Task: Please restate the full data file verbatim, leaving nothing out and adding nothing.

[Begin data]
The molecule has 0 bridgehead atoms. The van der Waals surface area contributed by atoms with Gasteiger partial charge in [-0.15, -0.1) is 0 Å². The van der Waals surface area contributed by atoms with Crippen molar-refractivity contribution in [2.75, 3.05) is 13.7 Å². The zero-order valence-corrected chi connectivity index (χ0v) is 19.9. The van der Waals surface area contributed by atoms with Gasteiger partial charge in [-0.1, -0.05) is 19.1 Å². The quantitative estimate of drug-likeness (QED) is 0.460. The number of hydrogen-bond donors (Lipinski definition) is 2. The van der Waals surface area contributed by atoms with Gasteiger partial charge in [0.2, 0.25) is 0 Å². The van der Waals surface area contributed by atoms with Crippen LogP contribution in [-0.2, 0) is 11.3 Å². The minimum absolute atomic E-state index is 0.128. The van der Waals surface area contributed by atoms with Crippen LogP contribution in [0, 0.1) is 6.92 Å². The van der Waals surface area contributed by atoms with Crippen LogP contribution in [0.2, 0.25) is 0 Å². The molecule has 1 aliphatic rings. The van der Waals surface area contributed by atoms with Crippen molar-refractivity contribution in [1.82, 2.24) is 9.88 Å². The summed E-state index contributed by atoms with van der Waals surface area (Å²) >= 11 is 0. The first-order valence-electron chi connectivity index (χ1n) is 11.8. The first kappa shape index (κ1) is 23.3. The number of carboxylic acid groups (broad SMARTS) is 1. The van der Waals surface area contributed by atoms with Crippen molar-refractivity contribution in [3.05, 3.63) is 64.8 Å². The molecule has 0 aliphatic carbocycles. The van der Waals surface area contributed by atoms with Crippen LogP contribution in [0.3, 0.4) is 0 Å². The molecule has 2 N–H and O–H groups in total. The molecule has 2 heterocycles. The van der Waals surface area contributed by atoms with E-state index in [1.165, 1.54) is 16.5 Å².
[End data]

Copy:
The molecule has 0 bridgehead atoms. The van der Waals surface area contributed by atoms with Gasteiger partial charge in [-0.15, -0.1) is 0 Å². The van der Waals surface area contributed by atoms with Crippen molar-refractivity contribution in [2.75, 3.05) is 13.7 Å². The zero-order valence-corrected chi connectivity index (χ0v) is 19.9. The van der Waals surface area contributed by atoms with Gasteiger partial charge in [-0.1, -0.05) is 19.1 Å². The quantitative estimate of drug-likeness (QED) is 0.460. The number of hydrogen-bond donors (Lipinski definition) is 2. The van der Waals surface area contributed by atoms with Gasteiger partial charge in [0.2, 0.25) is 0 Å². The van der Waals surface area contributed by atoms with Crippen LogP contribution in [-0.2, 0) is 11.3 Å². The minimum absolute atomic E-state index is 0.128. The van der Waals surface area contributed by atoms with Crippen LogP contribution in [0, 0.1) is 6.92 Å². The van der Waals surface area contributed by atoms with Crippen LogP contribution in [0.2, 0.25) is 0 Å². The molecule has 1 aliphatic rings. The van der Waals surface area contributed by atoms with Crippen molar-refractivity contribution in [1.82, 2.24) is 9.88 Å². The summed E-state index contributed by atoms with van der Waals surface area (Å²) >= 11 is 0. The first-order valence-electron chi connectivity index (χ1n) is 11.8. The first kappa shape index (κ1) is 23.3. The number of carboxylic acid groups (broad SMARTS) is 1. The van der Waals surface area contributed by atoms with Crippen molar-refractivity contribution in [3.05, 3.63) is 64.8 Å². The molecule has 0 aliphatic carbocycles. The van der Waals surface area contributed by atoms with Crippen LogP contribution in [0.3, 0.4) is 0 Å². The molecule has 2 N–H and O–H groups in total. The molecule has 2 heterocycles. The van der Waals surface area contributed by atoms with E-state index in [1.165, 1.54) is 16.5 Å².